The Intelligence and Electronic Warfare Tactical Proficiency Trainera capability that is long overduePaul Menoher
The intelligence and Electronic Warfare Tactical Proficiency Trainer (IEWTPT) is absolutely critical to the Army and especially to Army intelligence. It is imperative that Army Intelligence provides operational commanders the best support possible, and attendant to that requirement is the need to provide the best possible training to military intelligence (MI) soldiers. Looking forward to the Army's Future Force--which is underpinned by great situational understanding and precision targeting provided by vastly improved intelligence, surveillance, and reconnaissance (ISR)--the need for intelligence training expands exponentially.
A longstanding issue facing the Army is that there is only a limited amount of Army institutional training time available to produce fully trained operators, analysts, and intelligence staff officers. The fact that digital skills are perishable and will atrophy without a high-fidelity, multidiscipline inunit training capability exacerbates this situation. Until now, Army Intelligence has lacked a multidiscipline, inunit training capability to bring our MI soldiers (enlisted, noncommissioned officers [NCOs], and officers) up to, and maintain them at, the high levels of proficiency required to support their commanders. While in the past, talented and dedicated soldiers have done great things through commitment of extraordinary time and effort, it is clear that an effective in-unit training capability allows units to train and maintain their entire intelligence teams at maximum proficiency and thereby improve intelligence and targeting support to commanders. IEWTPT provides this capability.
The need for this type of in-unit training system has existed at least since LTG(R) Menoher commanded the Army's Intelligence Center in the early 1990s and if anything, the need has grown since that time due to reduced budgets for institutional training time. We recognized and articulated the requirement for a viable, multidiscipline, in-unit training capability--which we defined as "IEWTPT"--in the 1990-1991 time frame; however, we could not get the needed funds. We even tried to build a prototype IEWTPT with the help of the U.S. Army Electronic Proving Ground (EPG) at Fort Huachuca, Arizona, in order to show the benefits that would accrue ("build it and they will come"--with funding). The author is happy to report that in December 2000, the Army funded the IEWTPT program and let a contract.
Now, early in 2004, the contract IEWTPT team is fielding the first iteration of the system to Fort Huachuca and has begun the essential testing and evaluation phase of the IEWTPT. We anticipate this will lead to a positive Milestone C decision this year (see Figure 1), resulting in additional fielding to III Corps, XVIII Airborne Corps, V Corps, and the National Training Center for starters.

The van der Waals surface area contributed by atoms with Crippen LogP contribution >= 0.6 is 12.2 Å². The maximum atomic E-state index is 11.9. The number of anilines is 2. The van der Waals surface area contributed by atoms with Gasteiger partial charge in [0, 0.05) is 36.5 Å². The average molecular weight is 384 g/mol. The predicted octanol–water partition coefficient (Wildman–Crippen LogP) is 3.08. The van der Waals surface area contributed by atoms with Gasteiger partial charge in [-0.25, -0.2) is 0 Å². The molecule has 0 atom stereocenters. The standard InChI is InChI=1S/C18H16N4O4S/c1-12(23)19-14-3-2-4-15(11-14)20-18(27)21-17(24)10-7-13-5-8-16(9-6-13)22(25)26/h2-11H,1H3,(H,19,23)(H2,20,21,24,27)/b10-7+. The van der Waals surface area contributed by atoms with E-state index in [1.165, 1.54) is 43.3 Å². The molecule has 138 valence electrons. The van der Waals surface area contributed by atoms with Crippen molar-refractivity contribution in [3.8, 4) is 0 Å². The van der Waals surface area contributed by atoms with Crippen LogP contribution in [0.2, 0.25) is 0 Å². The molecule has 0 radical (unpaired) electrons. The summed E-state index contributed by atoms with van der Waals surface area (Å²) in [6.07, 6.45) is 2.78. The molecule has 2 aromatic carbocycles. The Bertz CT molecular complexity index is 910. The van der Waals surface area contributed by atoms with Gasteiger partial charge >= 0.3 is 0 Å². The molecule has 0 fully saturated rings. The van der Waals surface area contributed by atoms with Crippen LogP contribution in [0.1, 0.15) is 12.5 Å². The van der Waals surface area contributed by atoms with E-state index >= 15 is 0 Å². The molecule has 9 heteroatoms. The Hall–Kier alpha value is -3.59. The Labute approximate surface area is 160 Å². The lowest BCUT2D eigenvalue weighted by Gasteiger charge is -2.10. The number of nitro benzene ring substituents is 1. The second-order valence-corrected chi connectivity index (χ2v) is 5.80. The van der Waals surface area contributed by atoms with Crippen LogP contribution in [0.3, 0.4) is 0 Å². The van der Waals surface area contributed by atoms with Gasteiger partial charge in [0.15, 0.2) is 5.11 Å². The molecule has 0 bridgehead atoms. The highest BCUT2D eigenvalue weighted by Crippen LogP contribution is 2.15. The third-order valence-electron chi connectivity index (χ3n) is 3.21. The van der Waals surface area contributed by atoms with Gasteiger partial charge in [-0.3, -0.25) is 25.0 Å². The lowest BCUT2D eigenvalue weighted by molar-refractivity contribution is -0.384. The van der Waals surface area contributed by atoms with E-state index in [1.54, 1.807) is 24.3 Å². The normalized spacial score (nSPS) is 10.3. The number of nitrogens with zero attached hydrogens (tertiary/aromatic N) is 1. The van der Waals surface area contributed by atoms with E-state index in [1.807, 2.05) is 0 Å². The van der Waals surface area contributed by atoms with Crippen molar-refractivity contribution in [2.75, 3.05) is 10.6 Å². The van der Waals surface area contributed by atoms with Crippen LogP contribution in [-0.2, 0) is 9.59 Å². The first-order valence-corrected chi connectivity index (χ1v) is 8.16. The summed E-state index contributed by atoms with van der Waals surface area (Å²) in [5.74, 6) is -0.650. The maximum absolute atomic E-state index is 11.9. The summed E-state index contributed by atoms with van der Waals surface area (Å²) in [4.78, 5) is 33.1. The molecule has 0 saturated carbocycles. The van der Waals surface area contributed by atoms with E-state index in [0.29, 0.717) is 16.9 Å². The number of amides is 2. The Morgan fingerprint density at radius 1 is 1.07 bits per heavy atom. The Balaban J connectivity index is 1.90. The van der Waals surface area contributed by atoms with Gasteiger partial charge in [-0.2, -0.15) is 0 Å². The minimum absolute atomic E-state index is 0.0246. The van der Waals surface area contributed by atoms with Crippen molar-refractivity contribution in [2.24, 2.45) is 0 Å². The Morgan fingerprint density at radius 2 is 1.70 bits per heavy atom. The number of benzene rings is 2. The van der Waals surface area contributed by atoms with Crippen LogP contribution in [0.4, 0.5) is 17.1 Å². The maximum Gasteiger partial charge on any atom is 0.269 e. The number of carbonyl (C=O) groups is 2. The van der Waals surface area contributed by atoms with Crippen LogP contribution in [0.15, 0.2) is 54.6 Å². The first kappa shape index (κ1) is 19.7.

What Is IEWTPT?
First and foremost, IEWTPT is "MI Gunnery." Just as the Armor Force has its Tank Gunnery Tables to qualify tank crews, IEWTPT will enable us to qualify Army intelligence system operators and analysts fully. However, IEWTPT is much more than just a qualification tool for individuals and teams. Successful intelligence depends on a seamless architecture from "mud-to-space." No echelon, Service, Joint command, or task force has all the intelligence assets it needs to satisfy all of their intelligence and targeting requirements. This dictates that IEWTPT must also be a vehicle through which the Army can accomplish multi-echelon training to train multiple systems' operators, teams of analysts, intelligence and operational staffs, and, very importantly, commanders on how to employ their IEW assets optimally and to understand their roles in doing so (see Figure 2).
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Army Intelligence doctrine starts with the tenet that "The commander drives intelligence." That is, at each echelon, the operational commander must focus the intelligence effort to provide the intelligence, situational awareness, and targets he or she needs for sucess. To the extent the commander does this, the better focused the intelligence effort will be and the greater the potential for satisfaction of his requirements. The flip side of this equation is that if a commander fails to focus the intelligence effort, there is far less potential that the intelligence system will provide him what he needs, when he needs it.
When one considers the premise behind the Army's Future Force and Future Combat System of trading armor protection for better intelligence, the importance of focusing the intelligence effort becomes clear. As a consequence, IEWTPT provides a multi-echeloned training capability that can include commanders and their staffs.